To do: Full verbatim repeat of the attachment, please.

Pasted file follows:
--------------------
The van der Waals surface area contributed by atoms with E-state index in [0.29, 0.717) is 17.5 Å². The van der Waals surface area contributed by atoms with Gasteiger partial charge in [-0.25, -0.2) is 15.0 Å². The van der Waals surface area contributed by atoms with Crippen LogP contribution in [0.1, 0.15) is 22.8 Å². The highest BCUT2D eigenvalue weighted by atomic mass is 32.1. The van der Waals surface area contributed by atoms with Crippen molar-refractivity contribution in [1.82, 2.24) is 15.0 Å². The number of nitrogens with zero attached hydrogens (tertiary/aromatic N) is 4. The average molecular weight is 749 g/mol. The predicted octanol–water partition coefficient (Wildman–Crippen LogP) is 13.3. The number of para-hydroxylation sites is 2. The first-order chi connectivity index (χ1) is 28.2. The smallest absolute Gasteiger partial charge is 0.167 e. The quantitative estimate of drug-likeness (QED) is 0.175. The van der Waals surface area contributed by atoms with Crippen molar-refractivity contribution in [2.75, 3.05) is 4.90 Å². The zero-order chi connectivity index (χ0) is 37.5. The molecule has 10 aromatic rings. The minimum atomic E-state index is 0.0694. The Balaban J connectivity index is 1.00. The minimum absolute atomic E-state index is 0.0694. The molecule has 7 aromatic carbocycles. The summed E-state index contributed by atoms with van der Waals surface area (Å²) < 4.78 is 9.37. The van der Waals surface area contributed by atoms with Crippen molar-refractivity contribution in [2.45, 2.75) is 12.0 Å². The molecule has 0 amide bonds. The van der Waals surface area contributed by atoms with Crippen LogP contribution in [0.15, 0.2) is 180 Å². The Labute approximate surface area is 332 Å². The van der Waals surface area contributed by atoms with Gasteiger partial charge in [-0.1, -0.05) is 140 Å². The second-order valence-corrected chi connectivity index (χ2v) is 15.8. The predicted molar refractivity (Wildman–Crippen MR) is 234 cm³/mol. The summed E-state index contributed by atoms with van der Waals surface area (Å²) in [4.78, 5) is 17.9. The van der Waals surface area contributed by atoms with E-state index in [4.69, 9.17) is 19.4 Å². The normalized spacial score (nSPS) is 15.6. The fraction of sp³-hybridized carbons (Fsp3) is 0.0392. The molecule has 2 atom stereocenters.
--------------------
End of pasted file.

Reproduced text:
The van der Waals surface area contributed by atoms with E-state index in [0.29, 0.717) is 17.5 Å². The van der Waals surface area contributed by atoms with Gasteiger partial charge in [-0.25, -0.2) is 15.0 Å². The van der Waals surface area contributed by atoms with Crippen LogP contribution in [0.1, 0.15) is 22.8 Å². The highest BCUT2D eigenvalue weighted by atomic mass is 32.1. The van der Waals surface area contributed by atoms with Crippen molar-refractivity contribution in [1.82, 2.24) is 15.0 Å². The number of nitrogens with zero attached hydrogens (tertiary/aromatic N) is 4. The average molecular weight is 749 g/mol. The predicted octanol–water partition coefficient (Wildman–Crippen LogP) is 13.3. The number of para-hydroxylation sites is 2. The first-order chi connectivity index (χ1) is 28.2. The smallest absolute Gasteiger partial charge is 0.167 e. The quantitative estimate of drug-likeness (QED) is 0.175. The van der Waals surface area contributed by atoms with Crippen molar-refractivity contribution in [2.75, 3.05) is 4.90 Å². The zero-order chi connectivity index (χ0) is 37.5. The molecule has 10 aromatic rings. The minimum atomic E-state index is 0.0694. The Balaban J connectivity index is 1.00. The minimum absolute atomic E-state index is 0.0694. The molecule has 7 aromatic carbocycles. The summed E-state index contributed by atoms with van der Waals surface area (Å²) < 4.78 is 9.37. The van der Waals surface area contributed by atoms with Crippen molar-refractivity contribution in [2.45, 2.75) is 12.0 Å². The molecule has 0 amide bonds. The van der Waals surface area contributed by atoms with Crippen LogP contribution in [0.15, 0.2) is 180 Å². The Labute approximate surface area is 332 Å². The van der Waals surface area contributed by atoms with Gasteiger partial charge in [-0.1, -0.05) is 140 Å². The second-order valence-corrected chi connectivity index (χ2v) is 15.8. The predicted molar refractivity (Wildman–Crippen MR) is 234 cm³/mol. The summed E-state index contributed by atoms with van der Waals surface area (Å²) in [4.78, 5) is 17.9. The van der Waals surface area contributed by atoms with E-state index in [4.69, 9.17) is 19.4 Å². The normalized spacial score (nSPS) is 15.6. The fraction of sp³-hybridized carbons (Fsp3) is 0.0392. The molecule has 2 atom stereocenters.